These on screen people are not there because of their qualifications, nor for their ability to explain / educate or even entertain - though it's almost all entertainment, these days. No, they're there simply because they have an insubstantial, undefinable quality that makes them "right" for a piece to camera (or because they contribute to a quota). Consequently, if the planning meeting decides that they should spend a day learning to put angle brackets around words and call it "programming", then that's what they do - and are grateful for the opportunity.
For all it's cuddly "auntie" facade, I doubt if there are any other publicly funded organisations in the country that are quite so institutionally totalitarian - or as unaccountable in their dealings with "talent", as the BBC. So you can't really blame the presenters for the crass, simplistic or simply inaccurate content of their reports. They're all just standing in front of cameras, having their strings pulled by unqualified, dull-eyed production-types back on the mothership.
I don't like Rory - he has less knowledge about IT than my mom, who doesn't own or use a PC.
However, he did have a point - even if he did make that point poorly. Yes, HTML is not coding, it is also not computer science, and is not the aim of the new interest in computer science.
So, you have basically wrote multiple articles on this subject where one of your main points is wrong.
The aim of computer science in school is to move kids away from the useless 'this is how to make your font bigger in Word' lessons, and move them into a more fundamental 'this is how computers work, this is how the internet works, this is how software works' set of lessons.
That will involve some programming, sure - most likely using Scratch at lower levels, as it is now, maybe moving on to some higher level languages as they get older. But it isn't just 'how to program using web technologies'.
<sigh> this had to happen, really, didn't it?
I've lamented this awful presenter many times, often vainly tweeting to the Beeb that they should sack the old duffer as watching him attempting to use whatever gadget he was wittering on about on Breakfast in the morning was like watching my grandad trying to understand String theory. Painful, awful...
But now I realise, he's the right man for the job. The BBC's utter inability to go into any detail on tech is a blessing. We don't need to get all socially aware and demand they present tech properly, we need to subvert and work around them to get kids who are interested in tech the tools they need to tinker enough to be consumed by it.
The reason? I'd wager most of us didn't get turned on to programming, or tech, in school. I did, but I suspect I'm a total exception, leaning S-Algol in 6th year at Madras College in 1987/88 (I kid you now), running on a Z80 attached to a BBC.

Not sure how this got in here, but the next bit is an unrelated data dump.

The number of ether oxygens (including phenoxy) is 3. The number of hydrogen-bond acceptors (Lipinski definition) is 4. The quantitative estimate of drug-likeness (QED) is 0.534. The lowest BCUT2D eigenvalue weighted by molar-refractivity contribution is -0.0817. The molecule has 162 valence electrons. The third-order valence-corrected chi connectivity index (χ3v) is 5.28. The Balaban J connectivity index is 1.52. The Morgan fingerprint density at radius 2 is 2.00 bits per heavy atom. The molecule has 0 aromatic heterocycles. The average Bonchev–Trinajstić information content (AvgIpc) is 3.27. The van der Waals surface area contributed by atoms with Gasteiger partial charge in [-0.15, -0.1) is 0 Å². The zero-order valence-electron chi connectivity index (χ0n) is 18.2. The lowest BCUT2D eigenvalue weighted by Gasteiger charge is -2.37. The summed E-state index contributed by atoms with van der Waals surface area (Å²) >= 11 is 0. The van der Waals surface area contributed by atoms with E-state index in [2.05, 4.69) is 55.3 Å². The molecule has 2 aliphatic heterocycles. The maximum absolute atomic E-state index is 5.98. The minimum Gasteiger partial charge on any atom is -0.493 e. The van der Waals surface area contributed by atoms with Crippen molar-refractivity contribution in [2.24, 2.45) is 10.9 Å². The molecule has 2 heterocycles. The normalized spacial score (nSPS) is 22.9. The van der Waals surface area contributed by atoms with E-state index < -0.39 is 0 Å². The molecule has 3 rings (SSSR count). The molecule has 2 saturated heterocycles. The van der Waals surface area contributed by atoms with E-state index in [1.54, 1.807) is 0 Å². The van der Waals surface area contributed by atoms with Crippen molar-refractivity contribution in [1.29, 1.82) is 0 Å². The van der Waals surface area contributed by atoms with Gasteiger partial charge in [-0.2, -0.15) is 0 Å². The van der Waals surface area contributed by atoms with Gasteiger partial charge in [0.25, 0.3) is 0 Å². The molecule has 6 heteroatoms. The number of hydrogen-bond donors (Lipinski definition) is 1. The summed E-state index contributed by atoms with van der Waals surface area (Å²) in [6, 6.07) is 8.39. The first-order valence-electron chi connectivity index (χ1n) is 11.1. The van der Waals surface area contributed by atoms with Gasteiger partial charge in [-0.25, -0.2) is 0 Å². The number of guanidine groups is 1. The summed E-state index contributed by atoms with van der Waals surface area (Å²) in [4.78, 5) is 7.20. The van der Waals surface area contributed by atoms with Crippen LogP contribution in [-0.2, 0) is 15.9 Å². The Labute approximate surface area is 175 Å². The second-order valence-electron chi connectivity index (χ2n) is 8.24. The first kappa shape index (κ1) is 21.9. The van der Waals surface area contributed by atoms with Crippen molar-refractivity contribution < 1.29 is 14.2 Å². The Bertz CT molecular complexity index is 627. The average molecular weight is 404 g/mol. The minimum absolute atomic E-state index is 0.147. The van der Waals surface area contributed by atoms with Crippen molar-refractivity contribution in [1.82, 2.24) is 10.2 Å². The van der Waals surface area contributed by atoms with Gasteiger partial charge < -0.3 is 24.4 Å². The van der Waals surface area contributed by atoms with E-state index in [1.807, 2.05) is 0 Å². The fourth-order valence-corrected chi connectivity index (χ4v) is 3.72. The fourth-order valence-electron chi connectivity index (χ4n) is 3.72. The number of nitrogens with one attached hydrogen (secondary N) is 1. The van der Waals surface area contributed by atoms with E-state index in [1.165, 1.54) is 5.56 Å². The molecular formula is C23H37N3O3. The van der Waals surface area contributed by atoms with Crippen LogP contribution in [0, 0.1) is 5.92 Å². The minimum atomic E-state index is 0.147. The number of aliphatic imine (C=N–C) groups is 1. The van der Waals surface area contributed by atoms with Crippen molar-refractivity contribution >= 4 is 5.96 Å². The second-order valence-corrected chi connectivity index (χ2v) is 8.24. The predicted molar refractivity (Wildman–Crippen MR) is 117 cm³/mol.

No, most people who these days, having grown up with simple, low level machines and having a great top-to-bottom view of programming from hardware to editor, probably got there via a rather organic hobbyist attitude, grown from sheer curiosity.
Schools do not generate curiosity. Schools generate grades, league tables and bored, bored children (NOTE: generalisation).
R C-J should stick to kis knittng: doing terrible grandad reviews of mobile phones and tablet computers for numpties who don't care, who are blinking away the sleep from their eyes.
This whole Reg article nails the coffin shut for me - R C-J is nothing more than an old man equivalent of the skirt which shows off toys in Stuff and on Sunday morning TV shows.
I don't understand exactly what else you folks were expecting.
What, did you sit down to write your first web app and Just Know JQueries API without looking at some examples?
Did you not paste those examples into a browser, then poke them till they did that thing you were looking for?
Did you not take these modified examples, and nit them badly into a web abomination?
So Rory didn't channel the spirit of Stalman. Is he even dead? No? Oh well, hopefuly soon...
"I don't understand exactly what else you folks were expecting."
simple server side script calculating factorial of a given number. Or something similar, some calculation with as little involvement of 3rd party APIs as possible. Just program the computer to do some fracking computation, this is what word "computer" is derived from!
Is it too much to expect?
Far from `forcing' children to learn programming, once they get their hands on a computer, you won't be able to keep their hands off it. Never mind programming, wait till they get the back off, else let them loose on the Raspberry PI.
ZX Spectrum turns 30 today
TRS-80 approaches its 30th birthday
What a prick.
That course is like being given a load of ready meals, putting them in a microwave and thinking you're a chef.
The difference between someone who is properly trained/schooled/developed is adaptation. A chef can take a recipe and change it. He has an insight into how things work in terms of what frying, baking or boiling does to foods, how flavours combine and has a pretty good idea before he even starts of what's likely to work in a way that most people don't.
Rory Cellan-Jones is supposedly a "Technology Correspondent" for Al-Jebeeba. Wikipedo says he has a BA and a MA, so he's an Eloi, not a Morlock, hence the standard of tech reporting with regard to coding.
A humanities graduate pointing at an airliner and saying "magic silver bird!" - who'da thought it?
At least he's not an "environment" correspondent - they truly are the stupidest people in the world. Richard Black, Louise Gray...